What I find particularly sad are the reasons why this all came to pass — many, though not all of which were entirely preventable. Why is it that Congress, the European Union and others foresaw nothing particularly ominous — no dire unintended consequences — in what should seem conceptually obvious to even a small child:
If we burn the food, there is less of it to eat.
The root cause lies, I would submit, in a perverted but popular earth-worshiping view of environmentalism that sees not trade-offs and tough choices with significant moral components and impacts on people that entail the need for honest debate, humility, caution and discernment, but self-evident absolutes (e.g., drilling in ANWR as totally off limits no matter what; ‘global warming’ as the ultimate trump card justifying practically anything; narrow emotional anecdotes or computer models as the keys to understanding massively complex interdependent and highly uncertain, chaotic systems).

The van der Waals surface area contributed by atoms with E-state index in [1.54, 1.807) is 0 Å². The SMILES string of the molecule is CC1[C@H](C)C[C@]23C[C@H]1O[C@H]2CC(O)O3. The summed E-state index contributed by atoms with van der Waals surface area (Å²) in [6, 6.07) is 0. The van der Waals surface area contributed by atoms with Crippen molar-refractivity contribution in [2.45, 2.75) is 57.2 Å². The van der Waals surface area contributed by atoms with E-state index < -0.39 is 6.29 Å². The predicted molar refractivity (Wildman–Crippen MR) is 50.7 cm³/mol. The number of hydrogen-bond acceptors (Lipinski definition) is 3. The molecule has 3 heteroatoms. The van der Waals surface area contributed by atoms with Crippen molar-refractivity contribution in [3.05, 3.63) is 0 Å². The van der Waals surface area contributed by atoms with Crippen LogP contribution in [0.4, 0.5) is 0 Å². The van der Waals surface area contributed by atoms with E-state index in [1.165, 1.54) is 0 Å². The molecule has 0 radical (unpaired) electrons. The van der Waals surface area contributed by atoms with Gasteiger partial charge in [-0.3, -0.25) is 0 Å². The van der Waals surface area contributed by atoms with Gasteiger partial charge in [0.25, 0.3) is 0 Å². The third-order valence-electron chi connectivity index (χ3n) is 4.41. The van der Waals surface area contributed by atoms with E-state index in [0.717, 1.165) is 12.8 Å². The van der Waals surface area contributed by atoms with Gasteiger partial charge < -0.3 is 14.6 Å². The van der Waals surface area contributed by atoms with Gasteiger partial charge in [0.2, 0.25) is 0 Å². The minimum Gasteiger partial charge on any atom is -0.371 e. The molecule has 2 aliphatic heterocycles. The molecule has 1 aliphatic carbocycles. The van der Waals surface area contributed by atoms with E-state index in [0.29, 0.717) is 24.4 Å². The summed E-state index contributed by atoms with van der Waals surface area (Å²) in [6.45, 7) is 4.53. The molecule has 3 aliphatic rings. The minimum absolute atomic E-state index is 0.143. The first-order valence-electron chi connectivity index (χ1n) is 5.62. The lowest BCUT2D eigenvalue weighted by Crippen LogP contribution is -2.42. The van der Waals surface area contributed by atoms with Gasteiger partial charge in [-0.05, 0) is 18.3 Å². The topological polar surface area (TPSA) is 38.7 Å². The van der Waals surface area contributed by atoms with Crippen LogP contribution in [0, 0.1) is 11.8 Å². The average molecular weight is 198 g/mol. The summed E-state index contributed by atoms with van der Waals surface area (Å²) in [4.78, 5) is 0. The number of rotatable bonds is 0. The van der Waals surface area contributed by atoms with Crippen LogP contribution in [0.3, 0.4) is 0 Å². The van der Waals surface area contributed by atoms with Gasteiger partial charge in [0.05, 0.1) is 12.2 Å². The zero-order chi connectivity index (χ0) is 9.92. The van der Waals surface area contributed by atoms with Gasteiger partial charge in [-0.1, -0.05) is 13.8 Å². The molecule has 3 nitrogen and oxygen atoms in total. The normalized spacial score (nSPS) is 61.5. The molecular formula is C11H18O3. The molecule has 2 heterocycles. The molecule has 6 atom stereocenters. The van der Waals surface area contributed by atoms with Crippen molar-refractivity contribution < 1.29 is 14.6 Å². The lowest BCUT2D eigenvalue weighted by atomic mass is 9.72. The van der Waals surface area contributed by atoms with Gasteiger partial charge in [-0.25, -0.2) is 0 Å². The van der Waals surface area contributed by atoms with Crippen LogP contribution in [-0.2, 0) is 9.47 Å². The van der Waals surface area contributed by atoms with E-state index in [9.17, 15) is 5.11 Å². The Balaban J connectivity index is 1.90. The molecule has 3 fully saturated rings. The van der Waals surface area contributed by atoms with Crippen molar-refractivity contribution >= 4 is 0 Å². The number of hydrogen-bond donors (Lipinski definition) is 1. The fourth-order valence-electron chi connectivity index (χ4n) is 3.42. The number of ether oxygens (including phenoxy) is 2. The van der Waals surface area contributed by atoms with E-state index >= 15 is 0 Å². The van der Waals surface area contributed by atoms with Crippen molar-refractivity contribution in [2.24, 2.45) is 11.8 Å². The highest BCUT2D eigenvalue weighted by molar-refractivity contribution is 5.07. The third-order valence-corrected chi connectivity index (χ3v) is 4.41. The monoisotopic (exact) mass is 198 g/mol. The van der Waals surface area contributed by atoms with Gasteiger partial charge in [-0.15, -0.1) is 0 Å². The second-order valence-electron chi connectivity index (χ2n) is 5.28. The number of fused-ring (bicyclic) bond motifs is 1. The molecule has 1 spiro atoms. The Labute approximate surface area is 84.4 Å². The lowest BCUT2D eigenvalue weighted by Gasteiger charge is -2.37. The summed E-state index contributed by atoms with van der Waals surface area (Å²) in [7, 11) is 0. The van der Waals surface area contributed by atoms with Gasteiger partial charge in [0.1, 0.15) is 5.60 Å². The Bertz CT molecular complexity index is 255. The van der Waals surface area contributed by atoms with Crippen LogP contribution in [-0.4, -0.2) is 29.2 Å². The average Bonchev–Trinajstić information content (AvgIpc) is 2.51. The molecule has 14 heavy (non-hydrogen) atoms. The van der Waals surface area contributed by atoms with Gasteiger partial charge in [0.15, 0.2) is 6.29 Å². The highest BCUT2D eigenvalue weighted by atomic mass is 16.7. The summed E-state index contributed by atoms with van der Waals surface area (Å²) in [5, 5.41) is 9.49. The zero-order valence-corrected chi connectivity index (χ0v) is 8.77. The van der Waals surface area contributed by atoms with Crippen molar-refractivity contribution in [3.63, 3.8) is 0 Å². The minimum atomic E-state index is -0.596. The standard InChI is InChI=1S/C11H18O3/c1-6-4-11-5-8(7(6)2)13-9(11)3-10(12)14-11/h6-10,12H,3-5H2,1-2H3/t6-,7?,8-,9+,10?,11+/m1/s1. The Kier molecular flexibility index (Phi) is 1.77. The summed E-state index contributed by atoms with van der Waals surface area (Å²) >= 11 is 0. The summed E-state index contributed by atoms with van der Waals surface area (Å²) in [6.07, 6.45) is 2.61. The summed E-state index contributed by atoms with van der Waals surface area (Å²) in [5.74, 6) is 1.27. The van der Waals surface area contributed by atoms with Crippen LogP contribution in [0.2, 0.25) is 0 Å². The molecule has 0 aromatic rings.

Credit the New York Times, among others, with being reasonably forthright in warning of just what seems to be happening. E.g., this article from last December (“As Ethanol Takes Its First Steps, Congress Proposes a Giant Leap”) [emphasis added]:
Congress is on the verge of writing into law one of the most ambitious dictates ever issued to American business: to create, from scratch, a huge new industry capable of converting agricultural wastes and other plant material into automotive fuel.